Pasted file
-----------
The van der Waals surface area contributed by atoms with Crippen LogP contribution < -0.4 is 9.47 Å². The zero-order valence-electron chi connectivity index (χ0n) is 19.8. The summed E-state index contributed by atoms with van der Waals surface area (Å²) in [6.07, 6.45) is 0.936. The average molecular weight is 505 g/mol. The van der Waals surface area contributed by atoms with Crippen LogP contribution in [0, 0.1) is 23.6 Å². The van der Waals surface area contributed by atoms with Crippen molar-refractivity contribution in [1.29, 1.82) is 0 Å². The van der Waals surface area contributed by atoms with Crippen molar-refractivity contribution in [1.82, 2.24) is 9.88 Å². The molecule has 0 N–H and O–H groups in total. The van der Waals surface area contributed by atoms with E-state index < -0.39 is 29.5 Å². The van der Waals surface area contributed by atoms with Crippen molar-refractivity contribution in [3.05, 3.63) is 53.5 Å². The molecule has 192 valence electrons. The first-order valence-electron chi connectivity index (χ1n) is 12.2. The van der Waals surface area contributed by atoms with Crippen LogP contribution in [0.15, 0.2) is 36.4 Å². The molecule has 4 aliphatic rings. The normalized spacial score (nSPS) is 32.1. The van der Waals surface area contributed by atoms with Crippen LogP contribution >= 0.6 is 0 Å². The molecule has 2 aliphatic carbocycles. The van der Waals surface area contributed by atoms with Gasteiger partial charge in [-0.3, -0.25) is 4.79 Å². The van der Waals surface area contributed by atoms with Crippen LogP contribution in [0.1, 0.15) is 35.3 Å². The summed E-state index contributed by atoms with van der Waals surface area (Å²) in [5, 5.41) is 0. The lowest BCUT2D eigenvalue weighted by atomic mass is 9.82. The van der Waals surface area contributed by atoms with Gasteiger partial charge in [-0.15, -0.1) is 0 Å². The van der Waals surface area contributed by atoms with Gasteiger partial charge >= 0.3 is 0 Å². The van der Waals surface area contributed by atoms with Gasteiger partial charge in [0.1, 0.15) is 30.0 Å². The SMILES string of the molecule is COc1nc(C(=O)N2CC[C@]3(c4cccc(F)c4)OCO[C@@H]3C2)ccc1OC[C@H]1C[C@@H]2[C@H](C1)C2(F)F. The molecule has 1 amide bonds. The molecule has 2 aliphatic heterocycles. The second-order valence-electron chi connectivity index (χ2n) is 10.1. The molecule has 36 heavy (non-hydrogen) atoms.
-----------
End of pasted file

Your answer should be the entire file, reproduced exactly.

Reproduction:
The van der Waals surface area contributed by atoms with Crippen LogP contribution < -0.4 is 9.47 Å². The zero-order valence-electron chi connectivity index (χ0n) is 19.8. The summed E-state index contributed by atoms with van der Waals surface area (Å²) in [6.07, 6.45) is 0.936. The average molecular weight is 505 g/mol. The van der Waals surface area contributed by atoms with Crippen LogP contribution in [0, 0.1) is 23.6 Å². The van der Waals surface area contributed by atoms with Crippen molar-refractivity contribution in [1.29, 1.82) is 0 Å². The van der Waals surface area contributed by atoms with Crippen molar-refractivity contribution in [1.82, 2.24) is 9.88 Å². The molecule has 0 N–H and O–H groups in total. The van der Waals surface area contributed by atoms with E-state index < -0.39 is 29.5 Å². The van der Waals surface area contributed by atoms with Crippen molar-refractivity contribution in [3.05, 3.63) is 53.5 Å². The molecule has 192 valence electrons. The first-order valence-electron chi connectivity index (χ1n) is 12.2. The van der Waals surface area contributed by atoms with Crippen LogP contribution in [0.15, 0.2) is 36.4 Å². The molecule has 4 aliphatic rings. The normalized spacial score (nSPS) is 32.1. The van der Waals surface area contributed by atoms with Crippen LogP contribution >= 0.6 is 0 Å². The molecule has 2 aliphatic carbocycles. The van der Waals surface area contributed by atoms with Gasteiger partial charge in [-0.3, -0.25) is 4.79 Å². The van der Waals surface area contributed by atoms with Crippen LogP contribution in [0.1, 0.15) is 35.3 Å². The summed E-state index contributed by atoms with van der Waals surface area (Å²) in [5, 5.41) is 0. The lowest BCUT2D eigenvalue weighted by atomic mass is 9.82. The van der Waals surface area contributed by atoms with Gasteiger partial charge in [-0.15, -0.1) is 0 Å². The van der Waals surface area contributed by atoms with Gasteiger partial charge >= 0.3 is 0 Å². The van der Waals surface area contributed by atoms with Gasteiger partial charge in [0.1, 0.15) is 30.0 Å². The SMILES string of the molecule is COc1nc(C(=O)N2CC[C@]3(c4cccc(F)c4)OCO[C@@H]3C2)ccc1OC[C@H]1C[C@@H]2[C@H](C1)C2(F)F. The molecule has 1 amide bonds. The molecule has 2 aliphatic heterocycles. The second-order valence-electron chi connectivity index (χ2n) is 10.1. The molecule has 36 heavy (non-hydrogen) atoms.